NHS director ‘was not discriminated against’ over religious beliefs
An NHS director who was suspended after he made controversial comments based on his religious beliefs has failed with his discrimination claim.
Richard Page was a non-executive director of an NHS and social care trust, and held a position as a lay magistrate in the family court.
He was a practising Christian and had strong views against same-sex couples being suitable adoptive parents. His fellow magistrates complained, and he was reprimanded for breaching his duty to decide adoption cases impartially.
Page aired his views in the media. The Trust asked him not to make any further public comments without informing it first, but Page continued to do interviews and alleged the magistracy had discriminated against him because of his religious beliefs.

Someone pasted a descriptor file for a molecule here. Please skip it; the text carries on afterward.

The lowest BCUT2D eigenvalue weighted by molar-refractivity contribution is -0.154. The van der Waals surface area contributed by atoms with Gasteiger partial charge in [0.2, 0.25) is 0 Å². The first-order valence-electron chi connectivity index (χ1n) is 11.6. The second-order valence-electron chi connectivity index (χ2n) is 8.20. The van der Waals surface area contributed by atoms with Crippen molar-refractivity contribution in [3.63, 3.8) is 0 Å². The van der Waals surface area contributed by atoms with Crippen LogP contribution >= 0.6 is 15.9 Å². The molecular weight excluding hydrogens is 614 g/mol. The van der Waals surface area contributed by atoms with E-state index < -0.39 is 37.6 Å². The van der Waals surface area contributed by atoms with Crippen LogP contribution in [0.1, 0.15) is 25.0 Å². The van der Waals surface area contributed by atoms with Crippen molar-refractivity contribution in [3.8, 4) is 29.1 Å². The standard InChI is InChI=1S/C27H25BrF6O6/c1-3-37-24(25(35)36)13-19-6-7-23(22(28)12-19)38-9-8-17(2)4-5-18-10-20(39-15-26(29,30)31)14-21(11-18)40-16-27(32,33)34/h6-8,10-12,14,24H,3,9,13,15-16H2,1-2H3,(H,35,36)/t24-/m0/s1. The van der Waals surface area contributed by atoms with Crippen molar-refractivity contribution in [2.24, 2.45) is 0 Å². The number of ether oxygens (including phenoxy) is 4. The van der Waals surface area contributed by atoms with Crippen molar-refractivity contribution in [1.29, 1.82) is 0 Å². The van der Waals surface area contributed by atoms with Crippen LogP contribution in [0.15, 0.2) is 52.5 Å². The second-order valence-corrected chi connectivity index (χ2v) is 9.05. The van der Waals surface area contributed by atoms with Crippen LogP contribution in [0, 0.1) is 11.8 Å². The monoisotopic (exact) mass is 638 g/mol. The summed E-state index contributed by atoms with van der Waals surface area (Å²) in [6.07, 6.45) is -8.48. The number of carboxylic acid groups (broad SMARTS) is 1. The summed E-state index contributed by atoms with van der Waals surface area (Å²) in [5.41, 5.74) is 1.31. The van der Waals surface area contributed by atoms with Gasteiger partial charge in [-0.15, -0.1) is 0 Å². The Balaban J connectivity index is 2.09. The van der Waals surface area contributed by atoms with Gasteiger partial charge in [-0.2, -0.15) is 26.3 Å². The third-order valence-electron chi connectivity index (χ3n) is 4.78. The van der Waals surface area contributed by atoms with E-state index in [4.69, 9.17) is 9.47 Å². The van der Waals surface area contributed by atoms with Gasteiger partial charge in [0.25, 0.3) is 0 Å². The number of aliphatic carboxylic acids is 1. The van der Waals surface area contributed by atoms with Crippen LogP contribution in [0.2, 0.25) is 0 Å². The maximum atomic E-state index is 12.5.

The Trust suspended Page and decided against renewing his term, based on a concern that his actions could damage its ability to serve its LGBT patients. There were also fears that his actions were likely to negatively impact the confidence in the NHS of staff, patients and the public in general.
Page claimed the Trust had discriminated against him because of his religious beliefs.
However, the Employment Tribunal found that the Trust was entitled to suspend Page given the public comments he had made. The decision was not discriminatory as it was based on the way Page had acted in expressing his beliefs, and not based on his faith itself.
The Employment Appeal Tribunal has upheld that decision.
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